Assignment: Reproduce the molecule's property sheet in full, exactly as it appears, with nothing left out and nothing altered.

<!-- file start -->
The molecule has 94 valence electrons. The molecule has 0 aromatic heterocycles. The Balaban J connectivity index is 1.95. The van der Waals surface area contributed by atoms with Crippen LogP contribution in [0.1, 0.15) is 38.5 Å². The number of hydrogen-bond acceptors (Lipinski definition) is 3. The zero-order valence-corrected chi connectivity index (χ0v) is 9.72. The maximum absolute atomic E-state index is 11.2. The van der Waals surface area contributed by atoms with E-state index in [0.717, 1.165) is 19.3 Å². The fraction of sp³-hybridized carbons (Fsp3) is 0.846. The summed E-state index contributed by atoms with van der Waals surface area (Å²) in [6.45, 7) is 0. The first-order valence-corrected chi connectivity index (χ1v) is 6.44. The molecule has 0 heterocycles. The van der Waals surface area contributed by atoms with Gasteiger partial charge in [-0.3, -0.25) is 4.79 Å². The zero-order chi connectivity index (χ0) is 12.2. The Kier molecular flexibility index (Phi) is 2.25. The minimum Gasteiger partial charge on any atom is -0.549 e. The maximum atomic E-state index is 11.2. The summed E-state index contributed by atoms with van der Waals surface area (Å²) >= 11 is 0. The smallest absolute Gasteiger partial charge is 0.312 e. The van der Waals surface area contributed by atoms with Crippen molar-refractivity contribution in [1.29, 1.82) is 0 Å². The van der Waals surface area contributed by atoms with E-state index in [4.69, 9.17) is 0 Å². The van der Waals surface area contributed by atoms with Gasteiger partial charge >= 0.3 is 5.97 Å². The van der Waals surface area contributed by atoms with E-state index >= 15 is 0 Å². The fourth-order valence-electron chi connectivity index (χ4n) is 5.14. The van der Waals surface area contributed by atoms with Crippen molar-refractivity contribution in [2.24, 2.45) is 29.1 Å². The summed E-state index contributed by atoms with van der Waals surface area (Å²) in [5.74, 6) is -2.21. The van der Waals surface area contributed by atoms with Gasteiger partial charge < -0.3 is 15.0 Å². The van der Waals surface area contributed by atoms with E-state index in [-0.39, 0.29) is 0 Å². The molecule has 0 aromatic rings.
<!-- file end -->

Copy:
The molecule has 94 valence electrons. The molecule has 0 aromatic heterocycles. The Balaban J connectivity index is 1.95. The van der Waals surface area contributed by atoms with Crippen LogP contribution in [0.1, 0.15) is 38.5 Å². The number of hydrogen-bond acceptors (Lipinski definition) is 3. The zero-order valence-corrected chi connectivity index (χ0v) is 9.72. The maximum absolute atomic E-state index is 11.2. The van der Waals surface area contributed by atoms with E-state index in [0.717, 1.165) is 19.3 Å². The fraction of sp³-hybridized carbons (Fsp3) is 0.846. The summed E-state index contributed by atoms with van der Waals surface area (Å²) in [6.45, 7) is 0. The first-order valence-corrected chi connectivity index (χ1v) is 6.44. The molecule has 0 heterocycles. The van der Waals surface area contributed by atoms with Gasteiger partial charge in [-0.3, -0.25) is 4.79 Å². The zero-order chi connectivity index (χ0) is 12.2. The Kier molecular flexibility index (Phi) is 2.25. The minimum Gasteiger partial charge on any atom is -0.549 e. The maximum atomic E-state index is 11.2. The summed E-state index contributed by atoms with van der Waals surface area (Å²) >= 11 is 0. The smallest absolute Gasteiger partial charge is 0.312 e. The van der Waals surface area contributed by atoms with Crippen molar-refractivity contribution in [1.29, 1.82) is 0 Å². The van der Waals surface area contributed by atoms with E-state index in [4.69, 9.17) is 0 Å². The van der Waals surface area contributed by atoms with Gasteiger partial charge >= 0.3 is 5.97 Å². The van der Waals surface area contributed by atoms with E-state index >= 15 is 0 Å². The fourth-order valence-electron chi connectivity index (χ4n) is 5.14. The van der Waals surface area contributed by atoms with Crippen molar-refractivity contribution in [2.24, 2.45) is 29.1 Å². The summed E-state index contributed by atoms with van der Waals surface area (Å²) in [5.74, 6) is -2.21. The van der Waals surface area contributed by atoms with Gasteiger partial charge < -0.3 is 15.0 Å². The van der Waals surface area contributed by atoms with E-state index in [-0.39, 0.29) is 0 Å². The molecule has 0 aromatic rings.